Parking machines trashed at Northumberland's Druridge Bay Country Park
The parking machines at a Northumberland beauty spot have been vandalised and are currently out of action until replacements are installed.
The ticket machines at Druridge Bay Country Park, not just in the main car park by the visitor’s centre but also those around the lake’s edge, are covered with black bin bags at present.
Northumberland County Council has explained that this is as a result of a ‘mindless act’ of vandalism.
A spokeswoman said: “The parking machines in Druridge Bay were vandalised and are so badly damaged that they have to be replaced. We are currently commissioning new machines.
“This mindless act is very disappointing as the income received from the parking charges helps support our investment programme to improve facilities and services offered to park users.
“This vandalism has not only resulted in a loss of income, but will also mean that funds which would otherwise have been used for improvements to the country park will now have to be used to replace the parking machines.
“The police have been informed and we ask anyone with any information about this to provide this to them by calling 101.”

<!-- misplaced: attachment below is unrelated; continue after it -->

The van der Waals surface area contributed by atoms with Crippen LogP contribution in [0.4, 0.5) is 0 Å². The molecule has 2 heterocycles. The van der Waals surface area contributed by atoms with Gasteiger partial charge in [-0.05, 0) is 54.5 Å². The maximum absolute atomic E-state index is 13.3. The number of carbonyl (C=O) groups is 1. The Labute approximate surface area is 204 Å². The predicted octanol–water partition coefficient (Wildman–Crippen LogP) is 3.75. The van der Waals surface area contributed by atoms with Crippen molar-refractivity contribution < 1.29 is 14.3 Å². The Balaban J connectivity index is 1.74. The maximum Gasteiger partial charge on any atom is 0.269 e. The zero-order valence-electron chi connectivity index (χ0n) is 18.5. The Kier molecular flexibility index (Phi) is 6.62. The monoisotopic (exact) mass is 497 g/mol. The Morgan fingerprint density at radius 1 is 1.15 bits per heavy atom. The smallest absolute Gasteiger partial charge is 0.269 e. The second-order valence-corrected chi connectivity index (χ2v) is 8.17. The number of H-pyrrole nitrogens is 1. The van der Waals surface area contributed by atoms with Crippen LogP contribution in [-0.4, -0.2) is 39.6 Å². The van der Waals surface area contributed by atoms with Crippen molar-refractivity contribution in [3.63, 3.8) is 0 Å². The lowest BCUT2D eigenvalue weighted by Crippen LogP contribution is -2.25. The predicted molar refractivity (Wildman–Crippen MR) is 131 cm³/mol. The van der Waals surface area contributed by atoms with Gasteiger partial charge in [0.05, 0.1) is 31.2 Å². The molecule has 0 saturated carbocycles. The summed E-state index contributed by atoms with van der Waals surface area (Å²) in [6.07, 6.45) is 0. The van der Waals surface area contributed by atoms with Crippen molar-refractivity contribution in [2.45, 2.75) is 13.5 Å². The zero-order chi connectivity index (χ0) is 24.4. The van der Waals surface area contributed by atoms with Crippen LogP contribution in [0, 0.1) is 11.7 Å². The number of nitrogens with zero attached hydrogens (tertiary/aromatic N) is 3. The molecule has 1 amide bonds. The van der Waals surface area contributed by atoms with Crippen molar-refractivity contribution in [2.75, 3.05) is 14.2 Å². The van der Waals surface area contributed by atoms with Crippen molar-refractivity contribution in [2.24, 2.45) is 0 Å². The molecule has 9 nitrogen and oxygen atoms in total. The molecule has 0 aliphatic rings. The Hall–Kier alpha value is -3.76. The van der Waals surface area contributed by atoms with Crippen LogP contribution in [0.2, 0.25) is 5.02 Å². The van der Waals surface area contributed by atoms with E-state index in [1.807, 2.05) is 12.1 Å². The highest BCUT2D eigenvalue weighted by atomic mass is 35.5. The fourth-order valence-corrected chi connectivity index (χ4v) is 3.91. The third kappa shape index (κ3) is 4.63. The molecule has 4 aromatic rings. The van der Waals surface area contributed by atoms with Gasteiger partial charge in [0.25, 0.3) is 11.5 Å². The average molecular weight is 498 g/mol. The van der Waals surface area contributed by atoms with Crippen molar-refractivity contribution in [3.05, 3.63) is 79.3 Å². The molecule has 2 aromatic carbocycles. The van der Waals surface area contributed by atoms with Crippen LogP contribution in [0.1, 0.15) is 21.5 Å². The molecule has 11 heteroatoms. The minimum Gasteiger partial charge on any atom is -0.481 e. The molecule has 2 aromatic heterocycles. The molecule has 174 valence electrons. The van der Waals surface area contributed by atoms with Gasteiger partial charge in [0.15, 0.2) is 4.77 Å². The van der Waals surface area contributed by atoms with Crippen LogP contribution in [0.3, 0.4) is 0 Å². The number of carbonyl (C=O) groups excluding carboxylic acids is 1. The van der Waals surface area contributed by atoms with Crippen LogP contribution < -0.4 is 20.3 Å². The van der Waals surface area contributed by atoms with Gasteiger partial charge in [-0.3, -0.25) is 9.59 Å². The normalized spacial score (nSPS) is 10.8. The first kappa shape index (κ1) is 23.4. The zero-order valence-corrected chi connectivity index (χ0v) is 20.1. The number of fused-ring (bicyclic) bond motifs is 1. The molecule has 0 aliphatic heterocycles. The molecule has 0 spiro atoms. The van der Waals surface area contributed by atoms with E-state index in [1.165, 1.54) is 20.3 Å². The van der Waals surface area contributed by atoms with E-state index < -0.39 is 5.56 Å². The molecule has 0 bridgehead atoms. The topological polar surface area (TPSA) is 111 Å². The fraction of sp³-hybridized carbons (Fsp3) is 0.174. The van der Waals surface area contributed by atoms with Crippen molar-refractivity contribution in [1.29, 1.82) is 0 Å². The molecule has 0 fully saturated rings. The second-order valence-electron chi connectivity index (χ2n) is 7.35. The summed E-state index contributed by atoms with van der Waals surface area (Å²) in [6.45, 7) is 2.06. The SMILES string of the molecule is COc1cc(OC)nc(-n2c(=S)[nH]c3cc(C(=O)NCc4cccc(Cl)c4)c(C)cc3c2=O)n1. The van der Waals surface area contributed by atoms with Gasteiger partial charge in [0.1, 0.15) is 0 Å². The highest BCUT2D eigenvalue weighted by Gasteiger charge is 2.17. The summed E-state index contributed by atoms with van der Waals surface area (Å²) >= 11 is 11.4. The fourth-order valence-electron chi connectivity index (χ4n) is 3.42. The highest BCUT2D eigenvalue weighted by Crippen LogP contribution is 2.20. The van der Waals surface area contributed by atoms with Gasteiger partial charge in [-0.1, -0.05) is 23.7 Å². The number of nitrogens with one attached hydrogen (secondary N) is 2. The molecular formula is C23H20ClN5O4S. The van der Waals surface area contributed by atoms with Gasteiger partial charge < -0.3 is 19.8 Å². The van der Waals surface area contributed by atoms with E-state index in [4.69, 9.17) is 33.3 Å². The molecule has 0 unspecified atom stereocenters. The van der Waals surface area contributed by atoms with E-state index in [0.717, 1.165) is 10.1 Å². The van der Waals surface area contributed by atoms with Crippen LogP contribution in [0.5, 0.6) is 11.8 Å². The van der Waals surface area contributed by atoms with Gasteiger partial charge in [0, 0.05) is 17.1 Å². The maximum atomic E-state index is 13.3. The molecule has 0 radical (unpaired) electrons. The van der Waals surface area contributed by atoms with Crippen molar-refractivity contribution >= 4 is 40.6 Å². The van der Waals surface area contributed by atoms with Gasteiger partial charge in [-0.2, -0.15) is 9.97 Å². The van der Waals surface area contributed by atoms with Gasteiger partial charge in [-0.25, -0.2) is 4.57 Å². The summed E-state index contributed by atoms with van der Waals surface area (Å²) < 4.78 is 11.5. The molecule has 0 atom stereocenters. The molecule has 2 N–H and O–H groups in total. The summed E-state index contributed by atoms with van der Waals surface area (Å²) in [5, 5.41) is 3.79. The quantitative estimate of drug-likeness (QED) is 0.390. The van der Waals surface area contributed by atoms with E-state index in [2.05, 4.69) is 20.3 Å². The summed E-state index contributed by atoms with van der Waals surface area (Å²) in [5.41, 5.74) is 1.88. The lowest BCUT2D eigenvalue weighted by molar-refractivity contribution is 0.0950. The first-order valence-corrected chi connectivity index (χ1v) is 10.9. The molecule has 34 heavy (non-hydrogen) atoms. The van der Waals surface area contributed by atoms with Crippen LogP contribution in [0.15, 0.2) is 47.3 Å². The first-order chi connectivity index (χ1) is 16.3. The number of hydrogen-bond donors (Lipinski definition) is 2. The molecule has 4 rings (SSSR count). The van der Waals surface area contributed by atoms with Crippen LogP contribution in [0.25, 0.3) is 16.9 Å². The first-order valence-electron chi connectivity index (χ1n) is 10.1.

Parking charges were reintroduced in 2018 at Druridge Bay – as well as Plessey Woods Country Park, between Bedlington and Stannington, and Bolam Lake Country Park, near Morpeth – to help fund an almost £1million scheme by the council to improve and upgrade the three sites.
The first hour is free, but all-day parking costs £3, while up to two hours is £1.60. Seasonal permits valid in all three parks cost £35.
However, even if you are parking for the free hour or less, you still have to display a ticket – something which caught out a visitor to Druridge Bay Country Park before Christmas.
Matt Wilson, from York, was annoyed as he claimed that it does not explain that you need a ticket for the first hour.
The main signage does not mention it, but refers users to the ticket machines, which state: ‘First hour each day free. Press green button for ticket.’
The process is explained in detail on a separate A4-size sign, which is located by the machines, although it is closer and more obvious in some of the car parks than others.
Mr Wilson’s frustration was compounded by the fact that the website where those who receive penalty charge notices (PCNs) must go to pay or appeal their fines was not working for a number of days, despite his efforts to flag the issue up to the council on the phone.
Given that the fine is halved if you pay within the first 14 days, this website error could have affected people’s ability to pay the cheaper rate or appeal their PCN.
The council spokeswoman said at the time: “The ticket machines and signage at Druridge Bay do detail the fact that a ticket is required for the free first hour.
“There was a broken link on our website and this has now been rectified. Full details of all parking locations and conditions are available on this website.”